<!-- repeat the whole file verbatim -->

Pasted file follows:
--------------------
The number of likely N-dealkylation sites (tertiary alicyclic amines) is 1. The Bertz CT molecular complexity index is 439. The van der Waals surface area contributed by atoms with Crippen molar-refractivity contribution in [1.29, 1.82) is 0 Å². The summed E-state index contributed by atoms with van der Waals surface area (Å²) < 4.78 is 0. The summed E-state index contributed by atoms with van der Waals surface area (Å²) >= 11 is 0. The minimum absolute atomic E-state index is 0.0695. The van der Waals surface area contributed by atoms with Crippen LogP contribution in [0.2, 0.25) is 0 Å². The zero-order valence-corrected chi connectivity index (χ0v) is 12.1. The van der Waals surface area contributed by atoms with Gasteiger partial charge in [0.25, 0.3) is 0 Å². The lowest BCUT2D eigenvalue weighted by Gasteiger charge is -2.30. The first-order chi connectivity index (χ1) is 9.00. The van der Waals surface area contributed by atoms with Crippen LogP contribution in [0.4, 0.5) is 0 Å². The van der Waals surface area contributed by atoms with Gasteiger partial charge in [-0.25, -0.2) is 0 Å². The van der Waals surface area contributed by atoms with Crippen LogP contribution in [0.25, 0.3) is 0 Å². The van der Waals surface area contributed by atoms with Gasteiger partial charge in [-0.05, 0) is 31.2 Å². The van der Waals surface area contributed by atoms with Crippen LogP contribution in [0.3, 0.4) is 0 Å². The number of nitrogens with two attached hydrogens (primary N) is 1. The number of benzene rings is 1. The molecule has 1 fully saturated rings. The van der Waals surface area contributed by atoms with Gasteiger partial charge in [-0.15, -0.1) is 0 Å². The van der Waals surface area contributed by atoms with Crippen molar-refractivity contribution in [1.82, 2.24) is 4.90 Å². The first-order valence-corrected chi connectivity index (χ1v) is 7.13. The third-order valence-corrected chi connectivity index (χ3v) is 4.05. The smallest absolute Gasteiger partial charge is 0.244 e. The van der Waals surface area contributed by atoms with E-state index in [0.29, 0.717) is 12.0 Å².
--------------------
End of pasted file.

The number of likely N-dealkylation sites (tertiary alicyclic amines) is 1. The Bertz CT molecular complexity index is 439. The van der Waals surface area contributed by atoms with Crippen molar-refractivity contribution in [1.29, 1.82) is 0 Å². The summed E-state index contributed by atoms with van der Waals surface area (Å²) < 4.78 is 0. The summed E-state index contributed by atoms with van der Waals surface area (Å²) >= 11 is 0. The minimum absolute atomic E-state index is 0.0695. The van der Waals surface area contributed by atoms with Crippen LogP contribution in [0.2, 0.25) is 0 Å². The zero-order valence-corrected chi connectivity index (χ0v) is 12.1. The van der Waals surface area contributed by atoms with Gasteiger partial charge in [0.25, 0.3) is 0 Å². The lowest BCUT2D eigenvalue weighted by Gasteiger charge is -2.30. The first-order chi connectivity index (χ1) is 9.00. The van der Waals surface area contributed by atoms with Crippen LogP contribution in [0.4, 0.5) is 0 Å². The van der Waals surface area contributed by atoms with Gasteiger partial charge in [-0.25, -0.2) is 0 Å². The van der Waals surface area contributed by atoms with Crippen LogP contribution in [0.25, 0.3) is 0 Å². The van der Waals surface area contributed by atoms with Gasteiger partial charge in [-0.05, 0) is 31.2 Å². The van der Waals surface area contributed by atoms with Crippen LogP contribution in [0.3, 0.4) is 0 Å². The number of nitrogens with two attached hydrogens (primary N) is 1. The number of benzene rings is 1. The molecule has 1 fully saturated rings. The van der Waals surface area contributed by atoms with Gasteiger partial charge in [-0.15, -0.1) is 0 Å². The van der Waals surface area contributed by atoms with Crippen molar-refractivity contribution in [1.82, 2.24) is 4.90 Å². The first-order valence-corrected chi connectivity index (χ1v) is 7.13. The third-order valence-corrected chi connectivity index (χ3v) is 4.05. The smallest absolute Gasteiger partial charge is 0.244 e. The van der Waals surface area contributed by atoms with E-state index in [0.29, 0.717) is 12.0 Å².